(First published in Gemutlichkeit, The Travel Letter for Germany, Austria and Switzerland in 1991 at the outbreak of the Gulf War; then again after September 11, 2001.)
Among the very best days of my life was Saturday, October 6, 1973. Liz and I were in Copenhagen. It was the first day of our first trip to Europe. Her brief diary entry for that day reads, “Our room at the Royal was across the street from Tivoli Gardens which is closed now. After collapsing for a short time we walked along the Strøget and just looked. Had a beer in a small, quiet pub, walked back, had dinner and bed.”
|Liz in the French countryside, 1973|
While those few lines don’t begin to reflect the sense of excitement and discovery we both felt, they are enough to take me back to Copenhagen again for the first time. I can feel the chilly night, see the unfamiliar architecture and remember that snug, friendly pub and how good the beer tasted and how I knew immediately that traveling in Europe was for me. Next day we went on to Paris and I recall how we immediately dropped our bags at the hotel and plunged into that marvelous city. Our first walk, mouths agape, started at Palais des Congrès, down the Avenue de la Grande Armée, through the Arc de Triomphe, along the Champs Élysées, through the Place de la Concorde, ending, after numerous stops, at the Louvre: dream stuff for a kid from a Nebraska farm clan who grew up in a small lumber town on the coast of Oregon.
There have been many trips since and, while I doubt anything will ever match the first one in sheer “gee-whiz-l’m-in-Disneyland” excitement, gazing out the window on final approach to Vienna, Zürich, London, Paris, Copenhagen, Munich or Frankfurt, is still a sizable thrill. Though the main purpose of our trips these days is work rather than play, I can’t wait for the next one. I like to plan travel, talk travel, write travel and, most of all, travel.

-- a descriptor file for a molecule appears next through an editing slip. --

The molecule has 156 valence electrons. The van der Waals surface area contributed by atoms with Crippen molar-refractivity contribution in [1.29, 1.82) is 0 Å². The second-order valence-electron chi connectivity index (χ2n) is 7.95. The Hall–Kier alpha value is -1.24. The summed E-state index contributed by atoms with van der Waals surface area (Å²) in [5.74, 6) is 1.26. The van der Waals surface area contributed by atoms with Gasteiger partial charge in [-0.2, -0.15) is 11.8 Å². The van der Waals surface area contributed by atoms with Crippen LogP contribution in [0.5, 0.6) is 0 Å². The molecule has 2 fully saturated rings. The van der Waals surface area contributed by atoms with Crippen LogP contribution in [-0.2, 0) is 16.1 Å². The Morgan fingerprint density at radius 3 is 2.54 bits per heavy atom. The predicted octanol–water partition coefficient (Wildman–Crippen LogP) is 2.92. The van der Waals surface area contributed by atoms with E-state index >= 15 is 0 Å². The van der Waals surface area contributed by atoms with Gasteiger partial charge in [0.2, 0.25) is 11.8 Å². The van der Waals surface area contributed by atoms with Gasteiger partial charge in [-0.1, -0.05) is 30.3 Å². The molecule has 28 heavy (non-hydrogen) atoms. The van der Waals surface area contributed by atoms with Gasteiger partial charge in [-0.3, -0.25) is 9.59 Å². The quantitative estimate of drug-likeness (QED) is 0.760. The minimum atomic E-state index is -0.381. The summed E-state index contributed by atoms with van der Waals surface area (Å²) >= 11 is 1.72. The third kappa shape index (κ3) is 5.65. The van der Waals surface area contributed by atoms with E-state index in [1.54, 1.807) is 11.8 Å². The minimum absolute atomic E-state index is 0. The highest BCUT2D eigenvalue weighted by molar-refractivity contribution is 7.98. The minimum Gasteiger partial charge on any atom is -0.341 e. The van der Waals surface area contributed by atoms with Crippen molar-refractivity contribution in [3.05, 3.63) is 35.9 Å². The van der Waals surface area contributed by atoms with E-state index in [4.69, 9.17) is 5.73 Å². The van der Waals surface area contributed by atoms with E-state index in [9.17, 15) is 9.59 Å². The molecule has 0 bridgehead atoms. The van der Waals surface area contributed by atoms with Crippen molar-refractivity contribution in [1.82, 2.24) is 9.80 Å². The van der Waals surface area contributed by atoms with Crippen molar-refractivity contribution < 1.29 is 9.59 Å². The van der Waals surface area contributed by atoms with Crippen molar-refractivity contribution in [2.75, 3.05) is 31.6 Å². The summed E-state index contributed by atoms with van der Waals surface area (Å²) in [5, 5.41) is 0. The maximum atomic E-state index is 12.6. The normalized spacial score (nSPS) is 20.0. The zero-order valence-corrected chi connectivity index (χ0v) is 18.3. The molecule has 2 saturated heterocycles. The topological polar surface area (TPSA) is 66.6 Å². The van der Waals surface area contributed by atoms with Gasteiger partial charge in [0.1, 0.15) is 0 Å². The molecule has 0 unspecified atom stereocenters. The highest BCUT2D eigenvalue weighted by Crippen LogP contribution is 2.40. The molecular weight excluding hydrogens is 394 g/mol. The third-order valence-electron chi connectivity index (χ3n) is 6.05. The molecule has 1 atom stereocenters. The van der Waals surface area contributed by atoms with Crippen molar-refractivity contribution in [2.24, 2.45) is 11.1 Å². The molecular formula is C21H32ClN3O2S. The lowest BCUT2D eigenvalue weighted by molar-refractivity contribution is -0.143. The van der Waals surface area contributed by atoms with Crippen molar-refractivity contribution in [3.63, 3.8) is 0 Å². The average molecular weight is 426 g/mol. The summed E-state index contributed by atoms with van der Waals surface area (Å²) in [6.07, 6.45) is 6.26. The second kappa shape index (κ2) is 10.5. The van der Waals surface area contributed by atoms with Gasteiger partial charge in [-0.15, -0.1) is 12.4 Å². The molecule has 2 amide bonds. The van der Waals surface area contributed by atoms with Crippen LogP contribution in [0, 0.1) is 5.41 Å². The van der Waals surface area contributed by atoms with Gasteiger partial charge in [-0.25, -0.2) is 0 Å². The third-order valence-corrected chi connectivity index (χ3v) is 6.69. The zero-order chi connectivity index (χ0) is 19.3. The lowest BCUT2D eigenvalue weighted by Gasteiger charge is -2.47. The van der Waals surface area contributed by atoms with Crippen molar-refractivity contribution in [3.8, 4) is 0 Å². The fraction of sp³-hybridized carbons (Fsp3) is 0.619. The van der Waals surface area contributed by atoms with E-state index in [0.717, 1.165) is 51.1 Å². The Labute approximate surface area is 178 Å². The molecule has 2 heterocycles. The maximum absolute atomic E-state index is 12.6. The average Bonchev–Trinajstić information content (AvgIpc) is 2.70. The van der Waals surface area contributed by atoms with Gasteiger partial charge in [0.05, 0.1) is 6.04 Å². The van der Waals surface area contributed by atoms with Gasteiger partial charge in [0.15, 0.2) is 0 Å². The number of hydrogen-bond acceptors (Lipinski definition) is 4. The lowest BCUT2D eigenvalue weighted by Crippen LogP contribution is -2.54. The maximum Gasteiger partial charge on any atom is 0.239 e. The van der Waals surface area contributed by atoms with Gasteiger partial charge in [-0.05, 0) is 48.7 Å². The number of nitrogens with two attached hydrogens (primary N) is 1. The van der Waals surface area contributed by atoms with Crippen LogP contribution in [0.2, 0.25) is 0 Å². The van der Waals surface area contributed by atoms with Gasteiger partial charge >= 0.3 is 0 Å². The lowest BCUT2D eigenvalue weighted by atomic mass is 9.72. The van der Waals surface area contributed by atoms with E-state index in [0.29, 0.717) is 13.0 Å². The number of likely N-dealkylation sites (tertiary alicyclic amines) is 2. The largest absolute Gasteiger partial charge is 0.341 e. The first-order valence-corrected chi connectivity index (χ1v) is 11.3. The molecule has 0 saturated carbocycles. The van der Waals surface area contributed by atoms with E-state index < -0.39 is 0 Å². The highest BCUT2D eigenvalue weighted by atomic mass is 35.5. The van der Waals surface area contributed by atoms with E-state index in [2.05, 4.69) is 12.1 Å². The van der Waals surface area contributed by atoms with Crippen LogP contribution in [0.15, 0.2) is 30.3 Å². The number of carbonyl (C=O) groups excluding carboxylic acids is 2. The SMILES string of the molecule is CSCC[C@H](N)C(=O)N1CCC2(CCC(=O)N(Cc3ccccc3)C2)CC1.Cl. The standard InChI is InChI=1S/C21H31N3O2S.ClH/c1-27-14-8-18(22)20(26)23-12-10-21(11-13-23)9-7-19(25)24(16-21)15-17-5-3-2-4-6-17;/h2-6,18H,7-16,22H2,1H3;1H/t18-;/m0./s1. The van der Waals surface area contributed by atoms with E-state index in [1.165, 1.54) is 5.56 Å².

And we don’t intend to stop now. Whatever happens in the months ahead, it seems that the word “terrorism” is one we will be seeing and hearing with great frequency. We may have to begin to regard travel to Europe the way we do other dangers in our lives; live with them. Possibly you are concerned and cautious about some other things that kill Americans every hour of every day—things like alcohol, butter, red meat and driving an automobile. But if you’re like me you haven’t given them up. Red meat once or twice a week. Olive oil instead of butter. Swissair to Zürich instead of Pan Am to Frankfurt. Caution, not abstention.
By the way, wouldn’t it be wonderful if a televised news conference by the Surgeon General could have as much effect on smokers as a few Rand Corporation terrorism experts on CNN have had on airline bookings? Cigarette companies, like airlines, would be going out of business. Also, think for a moment about all the smokers canceling plans to travel to Europe fearing they may die at the hand of a terrorist.
They can stay home, we're going. It's just too damn much fun. RHB